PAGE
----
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Juan Mauricio Soler takes over Tour de Suisse lead

  • By Agence France Presse
  • Published Jun. 12, 2011
  • Updated Jun. 15, 2011 at 9:03 AM EST
Solar moves into yellow. | Graham Watson photo

CRANS-MONTANA, Switzerland (AFP) — Colombian Juan Mauricio Soler (Movistar) took over the lead at Tour de Suisse by soloing to victory at the end of a 149km race between Lugano and Crans-Montana Sunday.

Soler moves into yellow. | Graham Watson photo


Soler timed a final attack to perfection during an exciting finale to come over the finish line 12 seconds ahead of Italian Damiano Cunego of Lampre and Luxemburger Frank Schleck, the defending race champion.

The Colombian now leads Cunego by 16 seconds in the overall standings, with Leopard all-rounder Schleck landing in fifth overall a further 15 seconds adrift as the first major selection of the race was made.

From among the pre-race contenders, Andreas Klöden perhaps finished the worst off, the German struggling home with the sprinters’ grupetto to sit 71st overall at 10:46.

Despite being in the throes of relaunching a career that has more downs than ups, Soler is dreaming of being in contention for overall victory.

“This is a really important victory for me,” said the Colombian, whose last major success came on the 2007 Tour de France when he won the polka-dot climber’s jersey.

“I’ve had problems with my health and some injuries, that’s why I’ve not been at the forefront of things lately,” Soler said,” “but hopefully I’m on my way back.

“I’ve done a six-week training block in Colombia and I’m in great form,” he noted. “It’s going to be tough, but I hope to keep the jersey until the finish.”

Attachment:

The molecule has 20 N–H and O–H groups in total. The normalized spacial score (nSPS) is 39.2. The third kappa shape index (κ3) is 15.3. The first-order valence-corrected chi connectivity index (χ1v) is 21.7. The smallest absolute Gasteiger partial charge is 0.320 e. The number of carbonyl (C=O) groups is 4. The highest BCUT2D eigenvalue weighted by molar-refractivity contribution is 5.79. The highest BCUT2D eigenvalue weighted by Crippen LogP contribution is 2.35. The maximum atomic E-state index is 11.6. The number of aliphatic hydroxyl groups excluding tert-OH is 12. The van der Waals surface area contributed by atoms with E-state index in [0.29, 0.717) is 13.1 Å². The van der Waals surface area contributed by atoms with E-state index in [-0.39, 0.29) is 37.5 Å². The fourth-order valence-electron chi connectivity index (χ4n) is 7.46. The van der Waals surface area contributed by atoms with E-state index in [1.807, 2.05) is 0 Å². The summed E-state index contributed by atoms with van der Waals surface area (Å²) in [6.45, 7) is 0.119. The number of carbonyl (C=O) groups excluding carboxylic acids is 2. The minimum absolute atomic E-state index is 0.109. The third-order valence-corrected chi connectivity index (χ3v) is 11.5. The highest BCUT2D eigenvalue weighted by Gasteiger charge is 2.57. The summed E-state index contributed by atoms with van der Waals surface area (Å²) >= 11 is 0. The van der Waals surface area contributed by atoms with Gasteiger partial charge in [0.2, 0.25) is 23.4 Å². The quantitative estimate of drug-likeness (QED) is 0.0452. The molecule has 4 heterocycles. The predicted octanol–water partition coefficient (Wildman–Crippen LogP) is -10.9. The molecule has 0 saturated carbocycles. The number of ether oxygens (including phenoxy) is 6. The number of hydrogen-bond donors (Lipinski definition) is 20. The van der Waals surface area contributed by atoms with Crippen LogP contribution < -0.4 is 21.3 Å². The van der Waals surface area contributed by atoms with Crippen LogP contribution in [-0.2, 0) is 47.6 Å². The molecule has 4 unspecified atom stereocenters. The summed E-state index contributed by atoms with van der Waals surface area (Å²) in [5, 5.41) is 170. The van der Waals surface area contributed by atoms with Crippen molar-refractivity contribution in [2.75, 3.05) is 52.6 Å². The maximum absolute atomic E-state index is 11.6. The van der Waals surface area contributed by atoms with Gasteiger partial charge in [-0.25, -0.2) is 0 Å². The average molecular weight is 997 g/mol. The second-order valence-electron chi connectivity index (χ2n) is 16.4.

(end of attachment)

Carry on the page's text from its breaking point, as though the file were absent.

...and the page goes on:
Beginning in Lugano with Swiss time trial specialist Fabian Cancellara in the yellow jersey, the peloton called a truce for the first of the day’s two major climbs.

They raced tempo for 13km to the summit of the Col de Nufenen, the race’s highest point at 2478 meters, but on the way down Frenchman Lloyd Mondory went on the attack.

The AG2R rider was later joined by time trial specialist Jose Gutierrez, whose move allowed Movistar the luxury of not having to chase, ultimately paying dividends for Soler.

Despite building a maximum five-minute lead, the pair were caught early on the final climb not long after Cancellara began trailing. Eventually, the big Swiss trailed home over 17 minutes off the pace.

Despite brief solo attacks from Belgian Jan Bakelants and Dutchman Pieter Weening, the first significant selection was made by Frank Schleck, who took Cunego, American Levi Leipheimer and several others with him when he accelerated 13km from home.

Cunego, Soler and Leipheimer were alone in following Schleck when he attacked again 10km out, prompting a 12-man lead group to follow.

Further attacks ensued, and despite a 13-man lead group forming in the final five kilometers, a select group composed of Schleck, Danilo Di Luca, Cunego, Soler and Leipheimer were left alone for the finale.

With Schleck and Cunego marking each other, Soler took full advantage by dropping a gear and racing away with just over a kilometer remaining.

“I noticed that Cunego and Schleck were eyeing each other, and that gave me the impetus to go for it,” said Soler, who dedicated his win to teammate Xavier Toldo, who died in a tragic accident weeks ago. “I want to dedicate this win to Xavier, but also to my team who worked a lot for this to happen today.”

The third of nine stages on Monday, a 105km ride from Brig-Glis to Grindelwald, includes a category one and hors categorie climb.

Quick Results

  • 1. Juan Mauricio Soler Hernandez (COL), Movistar , 4:23:20
  • 2. Damiano Cunego (ITA), Lampre-Isd, at 0:12
  • 3. Frank Schleck (LUX), Leopard-Trek, at 0:12
  • 4. Danilo Di Luca (ITA), Team Katusha, at 0:16
  • 5. Bauke Mollema (NED), Rabobank Cycling Team, at 0:18

GC

  • 1. Juan Mauricio Soler Hernandez (Colombia), Movistar , 4:33:19
  • 2. Damiano Cunego (Italy), Lampre-Isd, at 0:16
  • 3. Bauke Mollema (Netherlands), Rabobank Cycling Team, at 0:22
  • 4. Tejay Van Garderen (United States), HTC-Highroad, at 0:27
  • 5. Frank Schleck (Luxembourg), Leopard-Trek, at 0:31

Complete Results

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